F1's governing body has expressed "concern" about Toyota's decision to quit the sport.

F1's governing body has expressed "concern" about Toyota's decision to quit the sport.

The Japanese carmaker only recently signed the new Concorde Agreement; a document binding the teams and the commercial rights holders with the FIA until 2012.

"Urgent clarification is now being sought from the Toyota F1 team as to its legal position in relation to the championship," read a statement issued by the Paris federation, whose newly-elected president is Jean Todt.

"This will have a direct bearing on the admission of any future 13th entry," the FIA added.

Toyota team president John Howett told the Times that he did not know if the FIA would pursue legal action, and Bernie Ecclestone commented: "We're looking into it."

The F1 chief executive told the Daily Express: "The problem is that their team manager John Howett fought against drastic cost-cutting all the way and was against new teams coming in."

The Formula One Teams Association (FOTA) reacted to the Toyota news by acknowledging the "financial pressures" on carmakers at present but also mentioning the recent "period of uncertainty and unnecessary confrontation in F1".

Ferrari went one step further, boldly hitting out at the "war waged against the major car manufacturers by those who managed formula one over the past few years".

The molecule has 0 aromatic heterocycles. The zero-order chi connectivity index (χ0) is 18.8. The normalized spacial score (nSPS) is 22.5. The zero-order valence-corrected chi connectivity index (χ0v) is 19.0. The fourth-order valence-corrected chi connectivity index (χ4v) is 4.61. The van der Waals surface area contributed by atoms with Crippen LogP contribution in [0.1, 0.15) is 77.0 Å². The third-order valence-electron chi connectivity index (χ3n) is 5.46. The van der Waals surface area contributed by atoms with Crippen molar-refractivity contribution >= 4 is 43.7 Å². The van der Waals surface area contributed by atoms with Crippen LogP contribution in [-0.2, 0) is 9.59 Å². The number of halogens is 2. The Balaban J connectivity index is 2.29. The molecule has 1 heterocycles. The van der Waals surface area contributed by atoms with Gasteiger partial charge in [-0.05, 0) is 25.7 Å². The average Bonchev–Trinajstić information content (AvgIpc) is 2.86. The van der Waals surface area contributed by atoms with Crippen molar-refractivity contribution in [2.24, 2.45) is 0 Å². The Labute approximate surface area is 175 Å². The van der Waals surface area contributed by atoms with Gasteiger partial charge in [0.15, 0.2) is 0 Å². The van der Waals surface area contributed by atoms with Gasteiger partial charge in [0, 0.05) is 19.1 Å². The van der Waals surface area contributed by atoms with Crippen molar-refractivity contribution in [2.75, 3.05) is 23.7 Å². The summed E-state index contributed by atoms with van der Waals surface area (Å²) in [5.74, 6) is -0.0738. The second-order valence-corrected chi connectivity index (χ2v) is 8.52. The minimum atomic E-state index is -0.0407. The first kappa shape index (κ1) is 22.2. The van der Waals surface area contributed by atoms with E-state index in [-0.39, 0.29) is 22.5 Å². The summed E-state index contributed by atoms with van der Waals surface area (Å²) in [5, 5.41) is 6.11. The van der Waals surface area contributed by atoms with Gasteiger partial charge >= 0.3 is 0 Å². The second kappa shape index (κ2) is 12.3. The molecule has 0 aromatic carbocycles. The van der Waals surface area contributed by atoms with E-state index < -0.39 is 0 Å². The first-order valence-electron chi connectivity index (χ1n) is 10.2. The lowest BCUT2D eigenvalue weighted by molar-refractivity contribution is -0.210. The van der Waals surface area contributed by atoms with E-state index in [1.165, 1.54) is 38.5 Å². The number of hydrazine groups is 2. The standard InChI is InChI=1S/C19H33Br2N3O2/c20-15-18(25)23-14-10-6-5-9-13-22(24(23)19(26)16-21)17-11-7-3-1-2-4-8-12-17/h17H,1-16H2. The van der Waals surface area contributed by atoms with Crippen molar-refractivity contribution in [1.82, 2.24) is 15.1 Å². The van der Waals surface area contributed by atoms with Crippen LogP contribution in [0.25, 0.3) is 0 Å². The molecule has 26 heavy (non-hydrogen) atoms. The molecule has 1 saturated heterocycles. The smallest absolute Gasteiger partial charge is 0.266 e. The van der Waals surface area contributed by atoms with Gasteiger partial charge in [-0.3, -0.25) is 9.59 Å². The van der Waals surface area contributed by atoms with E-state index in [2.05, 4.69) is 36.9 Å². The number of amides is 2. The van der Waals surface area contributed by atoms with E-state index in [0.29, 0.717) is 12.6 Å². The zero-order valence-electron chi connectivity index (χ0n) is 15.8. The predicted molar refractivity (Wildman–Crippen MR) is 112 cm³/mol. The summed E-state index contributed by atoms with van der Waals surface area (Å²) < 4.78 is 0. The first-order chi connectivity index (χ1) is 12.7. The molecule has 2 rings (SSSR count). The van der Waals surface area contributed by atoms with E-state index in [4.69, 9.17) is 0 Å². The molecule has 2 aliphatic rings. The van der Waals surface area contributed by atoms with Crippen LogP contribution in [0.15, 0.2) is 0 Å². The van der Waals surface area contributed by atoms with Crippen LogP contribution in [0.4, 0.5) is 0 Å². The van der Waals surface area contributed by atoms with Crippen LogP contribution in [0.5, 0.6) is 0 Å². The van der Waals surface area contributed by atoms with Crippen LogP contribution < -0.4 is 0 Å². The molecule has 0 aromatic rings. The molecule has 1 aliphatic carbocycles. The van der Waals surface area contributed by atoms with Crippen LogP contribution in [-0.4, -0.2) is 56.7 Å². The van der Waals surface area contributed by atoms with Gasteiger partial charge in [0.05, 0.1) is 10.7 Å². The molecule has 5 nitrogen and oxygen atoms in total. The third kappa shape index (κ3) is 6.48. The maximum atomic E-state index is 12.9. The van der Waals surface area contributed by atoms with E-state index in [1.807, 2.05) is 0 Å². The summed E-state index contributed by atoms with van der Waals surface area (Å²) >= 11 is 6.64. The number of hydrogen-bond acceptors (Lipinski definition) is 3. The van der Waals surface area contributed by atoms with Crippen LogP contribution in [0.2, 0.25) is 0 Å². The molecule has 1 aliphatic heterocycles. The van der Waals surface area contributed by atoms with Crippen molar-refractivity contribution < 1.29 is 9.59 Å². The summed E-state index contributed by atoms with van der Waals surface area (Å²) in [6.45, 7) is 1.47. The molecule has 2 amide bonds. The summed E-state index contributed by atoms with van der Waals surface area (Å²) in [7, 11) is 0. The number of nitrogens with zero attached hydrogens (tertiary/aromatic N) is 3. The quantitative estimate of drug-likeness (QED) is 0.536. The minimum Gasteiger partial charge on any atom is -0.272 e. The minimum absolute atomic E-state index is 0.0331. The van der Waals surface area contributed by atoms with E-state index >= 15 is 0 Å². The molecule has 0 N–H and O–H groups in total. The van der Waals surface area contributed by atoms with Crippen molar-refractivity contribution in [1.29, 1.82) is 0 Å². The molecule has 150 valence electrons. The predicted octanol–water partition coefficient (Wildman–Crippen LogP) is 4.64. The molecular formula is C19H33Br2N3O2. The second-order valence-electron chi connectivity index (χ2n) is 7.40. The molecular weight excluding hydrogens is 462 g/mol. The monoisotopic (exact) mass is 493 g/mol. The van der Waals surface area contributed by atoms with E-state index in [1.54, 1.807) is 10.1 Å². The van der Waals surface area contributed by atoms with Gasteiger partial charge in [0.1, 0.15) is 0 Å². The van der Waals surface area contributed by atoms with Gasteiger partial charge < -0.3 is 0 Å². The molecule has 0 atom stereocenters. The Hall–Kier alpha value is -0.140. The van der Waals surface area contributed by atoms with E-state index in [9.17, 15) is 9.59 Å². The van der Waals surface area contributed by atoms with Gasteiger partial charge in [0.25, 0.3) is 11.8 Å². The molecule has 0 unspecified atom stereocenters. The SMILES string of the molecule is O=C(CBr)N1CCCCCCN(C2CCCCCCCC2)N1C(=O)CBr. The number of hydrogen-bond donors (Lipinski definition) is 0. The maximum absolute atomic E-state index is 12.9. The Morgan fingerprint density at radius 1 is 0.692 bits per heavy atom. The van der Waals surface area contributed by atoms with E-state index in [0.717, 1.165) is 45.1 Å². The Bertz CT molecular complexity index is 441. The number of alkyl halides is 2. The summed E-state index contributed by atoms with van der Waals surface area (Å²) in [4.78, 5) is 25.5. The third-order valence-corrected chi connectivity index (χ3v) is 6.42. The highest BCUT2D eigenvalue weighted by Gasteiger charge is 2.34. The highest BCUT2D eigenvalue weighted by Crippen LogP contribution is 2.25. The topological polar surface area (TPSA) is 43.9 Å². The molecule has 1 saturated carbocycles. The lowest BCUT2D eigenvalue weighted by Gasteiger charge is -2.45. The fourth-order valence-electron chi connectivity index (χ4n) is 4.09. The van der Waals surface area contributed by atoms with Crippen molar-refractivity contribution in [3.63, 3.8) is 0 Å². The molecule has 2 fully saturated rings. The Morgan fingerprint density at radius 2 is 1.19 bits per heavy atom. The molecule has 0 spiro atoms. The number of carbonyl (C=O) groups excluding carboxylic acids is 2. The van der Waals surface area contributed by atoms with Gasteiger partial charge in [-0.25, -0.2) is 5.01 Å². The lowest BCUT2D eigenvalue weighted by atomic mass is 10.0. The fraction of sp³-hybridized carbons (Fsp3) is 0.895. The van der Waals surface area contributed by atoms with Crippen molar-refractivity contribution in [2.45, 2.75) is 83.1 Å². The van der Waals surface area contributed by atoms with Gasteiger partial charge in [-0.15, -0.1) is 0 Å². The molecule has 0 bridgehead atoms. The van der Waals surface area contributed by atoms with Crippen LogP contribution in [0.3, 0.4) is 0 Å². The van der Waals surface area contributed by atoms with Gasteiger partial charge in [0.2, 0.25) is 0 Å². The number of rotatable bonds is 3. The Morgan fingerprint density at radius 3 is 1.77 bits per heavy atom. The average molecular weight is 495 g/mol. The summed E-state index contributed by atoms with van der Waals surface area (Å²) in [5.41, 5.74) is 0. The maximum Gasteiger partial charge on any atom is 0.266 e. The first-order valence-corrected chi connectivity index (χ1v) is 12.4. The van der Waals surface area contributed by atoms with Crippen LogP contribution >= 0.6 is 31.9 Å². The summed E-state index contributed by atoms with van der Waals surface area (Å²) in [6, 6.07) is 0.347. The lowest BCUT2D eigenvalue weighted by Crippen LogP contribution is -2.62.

Conventional wisdom, however, points the finger at the global recession allied with Toyota's poor results since 2002, and former team manager Richard Cregan told the Guardian that "the problem lay with certain individuals".

And Ecclestone added: "I think the problem lay in the management of the team."

The FIA is frustrated that FOTA teams promised to commit to F1 in exchange for the scrapping of proposed budget cap rules, only for Toyota to breach that commitment weeks later.

"The FIA accepted the cost-reduction measures put forward by the teams on the basis that they would ensure a long-term commitment to the championship," the FIA confirmed.

"Toyota's announcement demonstrates the importance of the original cost-reduction measures set out by the FIA," the federation added.


F1 tensions resume after Toyota exit